The Shiants rats are frequent visitors inside the islands bothy, so when you first open the door - like a rat yourself - you start by sniffing around and looking for who has come before you. Droppings and nibbles are not unusual in the cupboards or on the beds, but we have been lucky so far.
The season is still at its early stage and the rat population has yet not built up in numbers. The bothy is more than a shelter from a storm. Its views, furniture, smell, old maps on the walls and books left by visitors give the ‘Sea Room’ its unique character and charm.
Where on earth can you cook whilst watching for Minky whales, Black Guillemots, seals and distant Gannets diving into the sea?! It has also provided safe shelter when our tents were damaged by +50 mph gales and provided a warmer environment during the nights when temperatures reached the warmth of.....-6C.
Bless the bothy and those who made it.
But why are we here?
This is the first field season of the four year project and the three person Research Team has been tasked with monitoring the isles biodiversity before and after the rat eradication, which will take place over winter 2015.
We are focusing on measuring seabird breeding success as well as looking at the invertebrate and flora communities in order to provide an important baseline to compare changes that occur after the rats have been removed.
Shiants Wildlife Encounters...so far
The seabird community was here to welcome us on our arrival. Large rafts of auks in the bay have formed with pairs of Razorbills and Puffins meeting again after a winter spent apart.
During our first two weeks, Razorbills and Puffins spent their time flying continuously from sea to the boulder field; courting, billing and head-shaking when on land. Mating behaviours have also been observed with birds also starting to inspect cavities, ledges and burrows for future egg-laying.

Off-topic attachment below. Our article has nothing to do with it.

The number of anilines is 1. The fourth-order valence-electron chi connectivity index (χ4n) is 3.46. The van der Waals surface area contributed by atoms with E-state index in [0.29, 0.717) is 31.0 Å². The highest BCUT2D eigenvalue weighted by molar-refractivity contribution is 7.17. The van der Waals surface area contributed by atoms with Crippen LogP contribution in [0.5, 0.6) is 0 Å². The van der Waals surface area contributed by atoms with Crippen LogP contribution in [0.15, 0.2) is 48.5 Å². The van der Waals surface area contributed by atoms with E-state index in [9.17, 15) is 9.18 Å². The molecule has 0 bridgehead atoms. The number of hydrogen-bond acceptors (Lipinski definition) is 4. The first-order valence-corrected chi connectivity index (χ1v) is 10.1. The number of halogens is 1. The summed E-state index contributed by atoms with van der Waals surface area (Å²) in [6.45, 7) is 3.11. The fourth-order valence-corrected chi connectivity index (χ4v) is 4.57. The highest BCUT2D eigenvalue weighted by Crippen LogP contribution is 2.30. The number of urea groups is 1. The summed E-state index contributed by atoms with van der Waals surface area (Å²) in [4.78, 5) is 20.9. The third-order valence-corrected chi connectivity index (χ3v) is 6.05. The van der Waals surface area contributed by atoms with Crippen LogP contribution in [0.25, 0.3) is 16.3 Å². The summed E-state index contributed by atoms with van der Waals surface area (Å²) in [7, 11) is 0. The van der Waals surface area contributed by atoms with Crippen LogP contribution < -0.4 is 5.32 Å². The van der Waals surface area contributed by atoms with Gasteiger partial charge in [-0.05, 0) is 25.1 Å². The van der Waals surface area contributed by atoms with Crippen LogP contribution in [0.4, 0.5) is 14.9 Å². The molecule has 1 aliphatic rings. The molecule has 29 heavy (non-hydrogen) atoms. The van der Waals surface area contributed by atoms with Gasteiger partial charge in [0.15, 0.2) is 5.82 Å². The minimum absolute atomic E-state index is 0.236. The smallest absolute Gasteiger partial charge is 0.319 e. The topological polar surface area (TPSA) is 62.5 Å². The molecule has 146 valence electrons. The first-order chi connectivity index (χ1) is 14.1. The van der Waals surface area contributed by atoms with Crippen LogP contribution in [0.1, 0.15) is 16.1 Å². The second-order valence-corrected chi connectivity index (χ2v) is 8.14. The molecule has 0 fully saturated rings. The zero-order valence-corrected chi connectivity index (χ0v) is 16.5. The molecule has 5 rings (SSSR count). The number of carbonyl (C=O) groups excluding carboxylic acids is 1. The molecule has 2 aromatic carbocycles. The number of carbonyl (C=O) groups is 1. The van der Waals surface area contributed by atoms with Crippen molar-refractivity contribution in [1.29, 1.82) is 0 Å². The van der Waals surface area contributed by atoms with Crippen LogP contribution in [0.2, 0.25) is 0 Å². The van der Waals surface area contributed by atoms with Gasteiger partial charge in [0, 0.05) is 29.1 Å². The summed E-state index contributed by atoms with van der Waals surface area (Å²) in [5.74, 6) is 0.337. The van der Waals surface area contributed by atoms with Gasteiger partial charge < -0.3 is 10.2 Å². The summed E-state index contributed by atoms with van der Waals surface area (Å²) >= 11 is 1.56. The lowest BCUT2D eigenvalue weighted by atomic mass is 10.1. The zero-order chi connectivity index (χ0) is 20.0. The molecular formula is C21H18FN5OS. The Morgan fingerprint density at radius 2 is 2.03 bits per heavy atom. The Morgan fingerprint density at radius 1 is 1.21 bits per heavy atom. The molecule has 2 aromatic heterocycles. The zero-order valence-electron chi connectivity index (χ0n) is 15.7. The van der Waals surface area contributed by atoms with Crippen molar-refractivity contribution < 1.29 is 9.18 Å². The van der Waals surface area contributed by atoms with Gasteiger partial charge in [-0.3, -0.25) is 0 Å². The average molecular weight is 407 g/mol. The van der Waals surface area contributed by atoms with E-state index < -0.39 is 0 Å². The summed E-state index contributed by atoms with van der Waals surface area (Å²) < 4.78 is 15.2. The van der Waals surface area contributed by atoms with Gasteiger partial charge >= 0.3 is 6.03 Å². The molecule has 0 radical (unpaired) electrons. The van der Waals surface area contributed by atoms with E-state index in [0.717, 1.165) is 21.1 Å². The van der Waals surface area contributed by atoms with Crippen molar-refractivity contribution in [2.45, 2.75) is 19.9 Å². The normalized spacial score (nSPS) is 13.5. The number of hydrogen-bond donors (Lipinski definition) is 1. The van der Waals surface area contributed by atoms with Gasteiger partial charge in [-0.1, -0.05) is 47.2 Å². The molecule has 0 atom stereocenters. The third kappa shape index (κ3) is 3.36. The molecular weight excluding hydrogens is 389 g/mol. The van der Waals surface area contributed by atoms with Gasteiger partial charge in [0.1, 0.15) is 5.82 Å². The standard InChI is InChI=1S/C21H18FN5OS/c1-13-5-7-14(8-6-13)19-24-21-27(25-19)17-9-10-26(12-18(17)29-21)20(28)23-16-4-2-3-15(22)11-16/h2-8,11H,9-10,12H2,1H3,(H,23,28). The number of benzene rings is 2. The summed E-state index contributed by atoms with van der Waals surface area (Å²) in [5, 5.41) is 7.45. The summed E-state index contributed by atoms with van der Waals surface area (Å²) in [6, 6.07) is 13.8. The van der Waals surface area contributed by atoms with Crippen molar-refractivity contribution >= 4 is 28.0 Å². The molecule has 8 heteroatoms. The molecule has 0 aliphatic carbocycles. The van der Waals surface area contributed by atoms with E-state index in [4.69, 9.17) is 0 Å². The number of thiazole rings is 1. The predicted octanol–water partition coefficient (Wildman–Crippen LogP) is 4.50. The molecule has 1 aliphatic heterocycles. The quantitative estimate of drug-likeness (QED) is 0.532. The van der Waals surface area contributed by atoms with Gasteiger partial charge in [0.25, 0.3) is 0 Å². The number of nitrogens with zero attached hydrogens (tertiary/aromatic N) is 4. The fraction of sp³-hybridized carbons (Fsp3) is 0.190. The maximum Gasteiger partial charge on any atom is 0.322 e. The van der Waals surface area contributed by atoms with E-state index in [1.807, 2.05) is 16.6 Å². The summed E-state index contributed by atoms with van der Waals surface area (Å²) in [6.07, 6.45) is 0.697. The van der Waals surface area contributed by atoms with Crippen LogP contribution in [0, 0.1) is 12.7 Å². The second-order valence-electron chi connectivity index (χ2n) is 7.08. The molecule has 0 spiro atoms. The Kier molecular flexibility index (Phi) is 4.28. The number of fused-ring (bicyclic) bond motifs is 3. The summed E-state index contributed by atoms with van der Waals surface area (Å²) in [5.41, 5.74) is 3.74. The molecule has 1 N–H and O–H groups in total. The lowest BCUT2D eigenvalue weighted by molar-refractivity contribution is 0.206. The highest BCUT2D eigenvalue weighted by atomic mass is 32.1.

Shags are slightly ahead with nests almost completed and starting to lay their first eggs. Whilst searching for the early incubating birds a few weeks back, we all experienced our first lifer, finding our first leucistic Puffin.
Leucistic puffin, Davide Scridel
Spring is still arm wrestling winter on the Shiants, small flocks of Barnacle Geese are still present. More unusual avian visitors to the isles have included Coal tit, Curlew, Whimbrel, Redwing, Blackbird, Collared Dove and a colour ringed Snow Bunting, ringed in France!
The islands’ flora has only timidly started to bloom, Lesser Celandine (one of rats favourite plants) and Primroses are the only flowering plants to date. Although it has been a very cold spring, some invertebrates have begun to move around too.
During rare spells of sunshine, wolf spiders have been seen scuttling across the grassy tussocks in abundance. Unlike the familiar web building species such as the Garden cross (common in virtually every garden, but also at home among the sheltered boulders on Eilean an Tighe), wolf spiders are active hunters that run down their prey. It has been suggested that species such as the wolf spiders will be favoured on the Shiants, since they find refuge beneath rocks between hunting trips and can survive the very windy conditions far better than the web builders.
We also saw some of the first bumblebees of the year including Northern White-tailed, Buff-tailed and the gingery-bodied Moss Carderbees. These queens were perhaps still looking for nest sites or beginning to feed their growing workers.
Shiants Human encounter...so far
Apart from a quick visit by a group of local fisherman-holidaymakers- from Stornoway (!), we were delighted to know that Adam Nicolson himself was coming to the Shiants with a small filming crew to start filming a documentary. Having Adam on the island was an immense pleasure not only for the enormous quantity of food and beverages that he brought along, but also for sharing his knowledge and love for the islands’ history with us.
Adam Nicolson, Davide, James, Laura & Niall
More stories and updates to come, hopefully in nicer weather!
Brilliant read, you are doing a great job in a wonderful location, keep it up.